In this blog entry the installation of the Raspbian Wheezy Linux Distribution on an SD Card will be demonstrated. The SD card will then be inserted into the Raspberry Pi board and some initial configurations will be performed. Accessing the Raspbian Linux OS remotely over both SSH and VNC will also be demonstrated.
For starters you’ll need an SD card. The minimum acceptable size card is 2GB. However I highly recommend that you use a 4GB SD card as a minimum. An 8GB SD card will give you a decent amount of space, especially if you want to load many files and install many programs on your Raspberry Pi board. So I will be using an 8GB Card.
Installing the Raspbian Image on your SD Card
Start up VMWare Player and then the KubuntuVM guest machine that was created in the first tutorial.
- Plug in the unformatted SD Card into the USB reader. Currently the USB SD card reader is attached to the host (Windows 7) operating system (OS). To disconnect it from the host OS and connect it to the Guest OS, click on the “Player” menu and then go to “Removable Devices” and then select your USB SD Card reader which should show up as “XXXX Mass storage Device”. Then click on “Disconnect (Connect to Host)”. Within a few seconds the SD Card will be mounted in the Kubuntu OS and you should be able to see it via the Dolphin File Manager.
- The Next step is to download the Raspbian Wheezy Linux distribution image from this page. You can directly download the zip file from the site. Though torrenting the file will result in a faster download. Also take note of SHA-1 hash string and the username (pi) and password (raspberry) listed on the page.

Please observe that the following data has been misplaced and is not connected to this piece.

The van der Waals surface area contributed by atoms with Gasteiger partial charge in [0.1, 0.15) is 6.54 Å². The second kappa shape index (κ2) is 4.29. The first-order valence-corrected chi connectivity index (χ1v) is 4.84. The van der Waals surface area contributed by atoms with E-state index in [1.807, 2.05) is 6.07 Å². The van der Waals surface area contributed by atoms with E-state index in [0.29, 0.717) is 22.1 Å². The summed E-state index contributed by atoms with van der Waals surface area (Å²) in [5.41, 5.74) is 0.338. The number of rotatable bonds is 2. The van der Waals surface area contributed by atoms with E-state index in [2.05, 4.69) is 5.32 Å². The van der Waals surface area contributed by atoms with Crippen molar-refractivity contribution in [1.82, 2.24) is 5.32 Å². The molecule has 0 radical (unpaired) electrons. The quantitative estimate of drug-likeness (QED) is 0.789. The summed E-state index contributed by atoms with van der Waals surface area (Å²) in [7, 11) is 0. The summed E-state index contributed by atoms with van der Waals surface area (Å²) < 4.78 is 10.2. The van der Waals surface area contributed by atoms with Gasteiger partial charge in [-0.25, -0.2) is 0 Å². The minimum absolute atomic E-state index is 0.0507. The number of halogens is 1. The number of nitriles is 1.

- Once you download the compressed image, open a console window and navigate to the folder containing the image. If you are using the default Kubuntu web browser; “rekonq”, the image should be in the “/home/halherta/Documents” directory so you would have to type at the command prompt “cd ~/Documents“.
- Once there, type the following command: “sha1sum 20xx-xx-xx-wheezy-raspbian.zip“. Where the ‘x’s should represent the image version. After a few seconds, a long and seemingly random string will be printed in the console window. Compare this resultant string with the one on the Raspbian Wheezy Download Page. If the Raspbian image was downloaded correctly and is not a corrupt file then both strings (hash codes) should be identical.